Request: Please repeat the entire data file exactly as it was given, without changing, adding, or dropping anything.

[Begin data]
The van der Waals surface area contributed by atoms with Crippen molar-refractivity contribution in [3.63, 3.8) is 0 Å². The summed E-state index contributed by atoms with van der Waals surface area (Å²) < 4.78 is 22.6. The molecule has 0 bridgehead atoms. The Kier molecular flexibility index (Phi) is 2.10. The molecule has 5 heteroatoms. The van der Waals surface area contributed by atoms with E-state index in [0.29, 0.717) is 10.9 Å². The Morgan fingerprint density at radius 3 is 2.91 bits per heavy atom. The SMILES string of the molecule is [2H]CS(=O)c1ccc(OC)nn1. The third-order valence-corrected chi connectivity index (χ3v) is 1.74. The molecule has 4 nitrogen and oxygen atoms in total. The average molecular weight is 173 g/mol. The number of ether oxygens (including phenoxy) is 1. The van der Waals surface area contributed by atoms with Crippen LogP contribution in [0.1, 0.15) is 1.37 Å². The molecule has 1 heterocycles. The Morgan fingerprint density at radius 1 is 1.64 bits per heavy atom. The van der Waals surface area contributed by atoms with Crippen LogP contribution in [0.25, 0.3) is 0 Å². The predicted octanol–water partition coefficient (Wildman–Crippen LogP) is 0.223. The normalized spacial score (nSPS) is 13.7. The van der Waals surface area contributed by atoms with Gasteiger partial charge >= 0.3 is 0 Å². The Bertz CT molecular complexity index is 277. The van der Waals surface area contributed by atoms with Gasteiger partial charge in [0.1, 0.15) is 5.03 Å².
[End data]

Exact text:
The van der Waals surface area contributed by atoms with Crippen molar-refractivity contribution in [3.63, 3.8) is 0 Å². The summed E-state index contributed by atoms with van der Waals surface area (Å²) < 4.78 is 22.6. The molecule has 0 bridgehead atoms. The Kier molecular flexibility index (Phi) is 2.10. The molecule has 5 heteroatoms. The van der Waals surface area contributed by atoms with E-state index in [0.29, 0.717) is 10.9 Å². The Morgan fingerprint density at radius 3 is 2.91 bits per heavy atom. The SMILES string of the molecule is [2H]CS(=O)c1ccc(OC)nn1. The third-order valence-corrected chi connectivity index (χ3v) is 1.74. The molecule has 4 nitrogen and oxygen atoms in total. The average molecular weight is 173 g/mol. The number of ether oxygens (including phenoxy) is 1. The van der Waals surface area contributed by atoms with Crippen LogP contribution in [0.1, 0.15) is 1.37 Å². The molecule has 1 heterocycles. The Morgan fingerprint density at radius 1 is 1.64 bits per heavy atom. The van der Waals surface area contributed by atoms with Crippen LogP contribution in [0.25, 0.3) is 0 Å². The predicted octanol–water partition coefficient (Wildman–Crippen LogP) is 0.223. The normalized spacial score (nSPS) is 13.7. The van der Waals surface area contributed by atoms with Gasteiger partial charge >= 0.3 is 0 Å². The Bertz CT molecular complexity index is 277. The van der Waals surface area contributed by atoms with Gasteiger partial charge in [0.1, 0.15) is 5.03 Å².